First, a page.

The question of when Rome transitioned from republic to empire is not so clear-cut as people usually make it out to be. Julius Caesar was never Emperor of Rome, though he seized as much power over the state as he could grasp. After his famed assassination, and some more civil war, Octavian (who became Augustus, the name by which history remembers him) was voted power much like Caesar’s, but still went through the republican motions. So did his son Tiberius, to a degree, though it began to be polite fiction in his day. That gets us from 45 BCE (Caesar’s primacy) to 37 CE, when Gaius (you know him as Caligula) ceased any pretense of republicanism–a span of eighty-two years.

The Empire began to crack into halves around 300 CE, and by 363 its division seemed irreparable. Within just a bit more than a century, the Western Empire found itself overrun by mostly Germanic peoples, but the Eastern Empire survived and became what we know as the Byzantine Empire, dominated more by Greek culture than Roman. The last Byzantine bastion, Byzantium itself, fell to the Ottoman Turks in 1453 CE. Whether it was still much of an empire in 1400 is a fair question, since Byzantium had been in decline for two centuries, but at least in that form, the Roman Empire did last for well over a millennium. At what point it ceased to deserve the label ‘Roman’ is as valid a question as when Byzantium deteriorated into a mere city-state with some hinterland. However, there is no valid doubt that Byzantium was the unbroken successor government to the Eastern Roman Empire.

Ancient Sparta’s military prowess was directed more inward than outward. The Spartan city-state depended upon helots–slaves–for its economic viability. Much like antebellum Virginia, a major slave revolt sent chills up and down spines. The Spartan army had the primary duty of making sure the helots didn’t rebel. Admire Sparta if you wish for its toughness, but do remember that its society was morally on a level with the harshest examples, even stereotypes, of plantation slavery in US history.

The fiction writing advice most people are too tactful to give you

If you always dreamed of writing fiction, okay. Great, I like fiction.

Then do not do some things, and do other things. I feel like going with the don’ts first.

Please, DO NOT:

–Keep tweaking it forever. At some point, your book needs to be done. It’s done when it’s ready for copy editing, then proofreading, then typesetting, then publication. If you get back the edited and proofread ms, and then go back to work on it, you undid its doneness. Tweak it for decades if you wish, but just don’t ever call it done until you can think of nothing more to do yourself that will improve it.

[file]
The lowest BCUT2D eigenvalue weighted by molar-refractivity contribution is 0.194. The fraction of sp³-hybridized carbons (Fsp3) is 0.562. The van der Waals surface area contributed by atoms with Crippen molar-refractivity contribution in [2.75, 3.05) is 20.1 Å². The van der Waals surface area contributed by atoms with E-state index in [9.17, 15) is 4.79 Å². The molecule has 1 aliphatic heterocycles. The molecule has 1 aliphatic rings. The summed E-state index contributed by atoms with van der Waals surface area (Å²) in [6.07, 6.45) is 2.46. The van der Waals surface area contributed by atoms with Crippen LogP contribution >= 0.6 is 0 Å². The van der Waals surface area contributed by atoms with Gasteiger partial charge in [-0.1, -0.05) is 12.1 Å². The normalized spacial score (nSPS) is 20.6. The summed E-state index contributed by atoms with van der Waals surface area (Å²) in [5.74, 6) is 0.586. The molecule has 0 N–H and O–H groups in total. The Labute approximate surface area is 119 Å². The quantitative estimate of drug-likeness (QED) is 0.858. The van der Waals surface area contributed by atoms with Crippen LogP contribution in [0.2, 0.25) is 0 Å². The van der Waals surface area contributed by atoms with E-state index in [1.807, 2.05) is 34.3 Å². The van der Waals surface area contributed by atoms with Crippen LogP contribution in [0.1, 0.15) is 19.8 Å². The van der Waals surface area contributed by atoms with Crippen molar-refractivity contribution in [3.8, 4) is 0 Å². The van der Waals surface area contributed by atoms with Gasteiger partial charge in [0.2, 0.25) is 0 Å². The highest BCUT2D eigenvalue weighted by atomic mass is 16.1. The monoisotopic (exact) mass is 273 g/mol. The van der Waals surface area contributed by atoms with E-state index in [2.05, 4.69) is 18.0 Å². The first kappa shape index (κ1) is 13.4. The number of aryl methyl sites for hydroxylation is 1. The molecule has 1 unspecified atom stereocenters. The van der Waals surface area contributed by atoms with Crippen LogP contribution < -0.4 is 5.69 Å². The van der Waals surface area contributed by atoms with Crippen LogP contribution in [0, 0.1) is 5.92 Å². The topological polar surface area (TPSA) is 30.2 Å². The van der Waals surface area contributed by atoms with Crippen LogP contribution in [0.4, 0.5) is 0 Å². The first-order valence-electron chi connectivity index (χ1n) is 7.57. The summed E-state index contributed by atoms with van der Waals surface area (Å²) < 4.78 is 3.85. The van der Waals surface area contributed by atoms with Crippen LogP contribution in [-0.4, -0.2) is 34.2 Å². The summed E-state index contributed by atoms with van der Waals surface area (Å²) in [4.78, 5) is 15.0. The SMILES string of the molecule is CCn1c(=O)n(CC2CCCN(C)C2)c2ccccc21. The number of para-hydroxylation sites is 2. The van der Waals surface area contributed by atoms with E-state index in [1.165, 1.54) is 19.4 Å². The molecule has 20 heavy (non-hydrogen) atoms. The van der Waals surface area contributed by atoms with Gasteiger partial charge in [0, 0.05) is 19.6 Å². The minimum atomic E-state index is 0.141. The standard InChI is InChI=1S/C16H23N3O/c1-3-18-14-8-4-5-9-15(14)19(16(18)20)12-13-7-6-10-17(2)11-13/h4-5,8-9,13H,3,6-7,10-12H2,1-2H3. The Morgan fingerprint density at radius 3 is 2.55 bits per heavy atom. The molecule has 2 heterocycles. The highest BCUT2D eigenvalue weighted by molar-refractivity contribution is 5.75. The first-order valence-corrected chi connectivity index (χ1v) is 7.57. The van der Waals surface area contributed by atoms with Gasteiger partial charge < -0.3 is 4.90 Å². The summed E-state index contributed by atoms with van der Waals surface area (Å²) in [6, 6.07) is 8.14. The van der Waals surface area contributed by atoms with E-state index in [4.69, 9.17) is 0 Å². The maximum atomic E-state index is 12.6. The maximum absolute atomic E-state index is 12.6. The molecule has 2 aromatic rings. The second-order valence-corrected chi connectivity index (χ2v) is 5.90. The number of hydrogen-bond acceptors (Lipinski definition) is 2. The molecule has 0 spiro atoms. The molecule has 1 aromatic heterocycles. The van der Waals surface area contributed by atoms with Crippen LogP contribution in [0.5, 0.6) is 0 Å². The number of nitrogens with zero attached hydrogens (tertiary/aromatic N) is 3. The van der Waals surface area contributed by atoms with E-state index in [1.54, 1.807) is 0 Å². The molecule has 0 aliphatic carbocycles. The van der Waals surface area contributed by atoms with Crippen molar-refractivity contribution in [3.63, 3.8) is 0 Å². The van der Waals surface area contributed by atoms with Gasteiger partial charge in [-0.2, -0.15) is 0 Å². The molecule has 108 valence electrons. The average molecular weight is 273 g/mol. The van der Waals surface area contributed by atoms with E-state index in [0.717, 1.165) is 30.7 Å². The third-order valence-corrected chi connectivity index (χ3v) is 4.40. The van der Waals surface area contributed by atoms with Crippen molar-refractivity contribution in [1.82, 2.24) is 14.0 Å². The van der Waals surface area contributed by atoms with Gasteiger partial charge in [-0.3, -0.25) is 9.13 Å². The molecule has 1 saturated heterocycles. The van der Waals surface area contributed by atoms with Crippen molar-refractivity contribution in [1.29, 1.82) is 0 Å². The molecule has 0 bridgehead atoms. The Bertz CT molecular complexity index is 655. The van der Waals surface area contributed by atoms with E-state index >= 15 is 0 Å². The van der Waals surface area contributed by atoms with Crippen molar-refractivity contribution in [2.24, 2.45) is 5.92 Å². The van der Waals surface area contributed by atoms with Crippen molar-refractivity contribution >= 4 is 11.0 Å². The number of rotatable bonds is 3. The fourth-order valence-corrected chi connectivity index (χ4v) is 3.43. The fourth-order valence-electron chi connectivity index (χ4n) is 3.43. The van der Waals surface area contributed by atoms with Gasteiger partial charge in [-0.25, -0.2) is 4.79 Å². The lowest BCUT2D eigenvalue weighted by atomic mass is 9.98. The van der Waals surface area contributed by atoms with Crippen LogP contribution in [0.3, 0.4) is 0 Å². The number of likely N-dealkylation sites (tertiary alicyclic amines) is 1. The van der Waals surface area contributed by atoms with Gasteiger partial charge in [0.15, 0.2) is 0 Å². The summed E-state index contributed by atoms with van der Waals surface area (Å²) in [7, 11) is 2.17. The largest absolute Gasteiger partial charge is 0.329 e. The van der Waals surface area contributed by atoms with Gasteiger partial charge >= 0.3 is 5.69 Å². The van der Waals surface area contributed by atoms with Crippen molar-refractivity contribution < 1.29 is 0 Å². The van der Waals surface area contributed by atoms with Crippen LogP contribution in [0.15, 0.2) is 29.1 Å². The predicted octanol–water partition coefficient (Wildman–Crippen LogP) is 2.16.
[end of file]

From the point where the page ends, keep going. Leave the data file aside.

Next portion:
–Show people your work as you write it. “Because I just want to see if I’m on the right track.” No, you should not. I believe that you should create, and keep it to yourself, and start showing it around when you’re done. I believe that serializing the chapters to your friends will wear them down, whereupon they will eye-glaze and begin to avoid you.

–Worry too much about your grammar and punctuation problems as you create. Just know that you have them, that a competent editor will address them and teach you what you did wrong, and that you’ll improve. They are the least of your worries, because a great story told awkwardly can be fixed, while an insipid story told eloquently is just well-written insipidity.

–Mistake your self-editing for what a professional editor would do, because it is not. Of course you will modify, edit, change, fix, rip out, add to your own work. Excellent; improve it all you can. But understand that it’s different than what I, or someone like me, will do.

–Ask people like me for advice, then ignore it. The reason I’ve come to dislike the phrase “I want to pick your brain” is not because I’m unwilling to help. It’s because, quite often, the person asking plans to heed only those reactions that confirm his or her pre-existing notions and plans. You could get that from your personal cheerleaders. Pretty much all writers have them, and they serve valuable purposes, one of which is to tell you that all your ideas and plans and adverbs are excellent.

Seriously. Have a heart. If you are just looking for confirmation, and will ignore anything else, why go to an objective source? Just ask your personal cheerleaders, like your mom and your spouse and so on, who are guaranteed to endorse everything you need them to. “But that won’t mean anything!” Of course it won’t. But if it’s really all you seek, go where you will find it, without self-deception.

–Get needy. A needy author is irritating to those close to him or her. A needy author needs praise. He or she asks for critique and claims to want honesty, but deep down, wants only honest praise. People run like hell from needy authors, so this is bad for you. It’s one thing for me; I get paid to deal with writers’ emotions, at least to some degree, including neediness. (I mostly ignore it.) People who do not get paid to put up with neediness should not have to: friends, co-workers, family, corporations.